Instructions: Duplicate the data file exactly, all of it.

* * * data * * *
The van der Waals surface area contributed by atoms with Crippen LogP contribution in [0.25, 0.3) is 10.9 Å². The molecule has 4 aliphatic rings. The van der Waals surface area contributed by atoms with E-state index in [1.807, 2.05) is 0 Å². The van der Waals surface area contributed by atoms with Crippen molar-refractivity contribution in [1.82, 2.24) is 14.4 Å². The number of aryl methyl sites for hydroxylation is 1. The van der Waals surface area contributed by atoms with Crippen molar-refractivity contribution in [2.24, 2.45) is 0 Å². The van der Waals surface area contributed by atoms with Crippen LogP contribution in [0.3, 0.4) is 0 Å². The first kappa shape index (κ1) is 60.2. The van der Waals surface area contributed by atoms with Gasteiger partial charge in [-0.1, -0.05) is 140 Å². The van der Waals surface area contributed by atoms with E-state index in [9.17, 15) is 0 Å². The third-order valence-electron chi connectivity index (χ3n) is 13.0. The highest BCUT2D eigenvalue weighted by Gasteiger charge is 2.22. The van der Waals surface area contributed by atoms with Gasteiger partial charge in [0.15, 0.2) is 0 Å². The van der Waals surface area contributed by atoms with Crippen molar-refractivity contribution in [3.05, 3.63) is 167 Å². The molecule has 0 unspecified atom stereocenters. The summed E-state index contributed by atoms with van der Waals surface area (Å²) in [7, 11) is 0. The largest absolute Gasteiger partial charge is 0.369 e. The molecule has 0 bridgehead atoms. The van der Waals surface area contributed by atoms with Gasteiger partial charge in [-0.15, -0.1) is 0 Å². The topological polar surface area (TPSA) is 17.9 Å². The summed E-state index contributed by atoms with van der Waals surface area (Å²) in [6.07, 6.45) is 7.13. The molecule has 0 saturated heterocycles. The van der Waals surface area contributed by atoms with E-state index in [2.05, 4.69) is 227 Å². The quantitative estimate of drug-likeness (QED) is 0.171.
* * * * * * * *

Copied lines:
The van der Waals surface area contributed by atoms with Crippen LogP contribution in [0.25, 0.3) is 10.9 Å². The molecule has 4 aliphatic rings. The van der Waals surface area contributed by atoms with E-state index in [1.807, 2.05) is 0 Å². The van der Waals surface area contributed by atoms with Crippen molar-refractivity contribution in [1.82, 2.24) is 14.4 Å². The number of aryl methyl sites for hydroxylation is 1. The van der Waals surface area contributed by atoms with Crippen molar-refractivity contribution in [2.24, 2.45) is 0 Å². The van der Waals surface area contributed by atoms with Crippen LogP contribution in [0.3, 0.4) is 0 Å². The first kappa shape index (κ1) is 60.2. The van der Waals surface area contributed by atoms with Gasteiger partial charge in [-0.1, -0.05) is 140 Å². The van der Waals surface area contributed by atoms with E-state index in [9.17, 15) is 0 Å². The third-order valence-electron chi connectivity index (χ3n) is 13.0. The highest BCUT2D eigenvalue weighted by Gasteiger charge is 2.22. The van der Waals surface area contributed by atoms with Gasteiger partial charge in [0.15, 0.2) is 0 Å². The van der Waals surface area contributed by atoms with Crippen molar-refractivity contribution in [3.05, 3.63) is 167 Å². The molecule has 0 unspecified atom stereocenters. The summed E-state index contributed by atoms with van der Waals surface area (Å²) in [7, 11) is 0. The largest absolute Gasteiger partial charge is 0.369 e. The molecule has 0 bridgehead atoms. The van der Waals surface area contributed by atoms with Gasteiger partial charge in [-0.15, -0.1) is 0 Å². The topological polar surface area (TPSA) is 17.9 Å². The summed E-state index contributed by atoms with van der Waals surface area (Å²) in [6.07, 6.45) is 7.13. The molecule has 0 saturated heterocycles. The van der Waals surface area contributed by atoms with E-state index in [2.05, 4.69) is 227 Å². The quantitative estimate of drug-likeness (QED) is 0.171.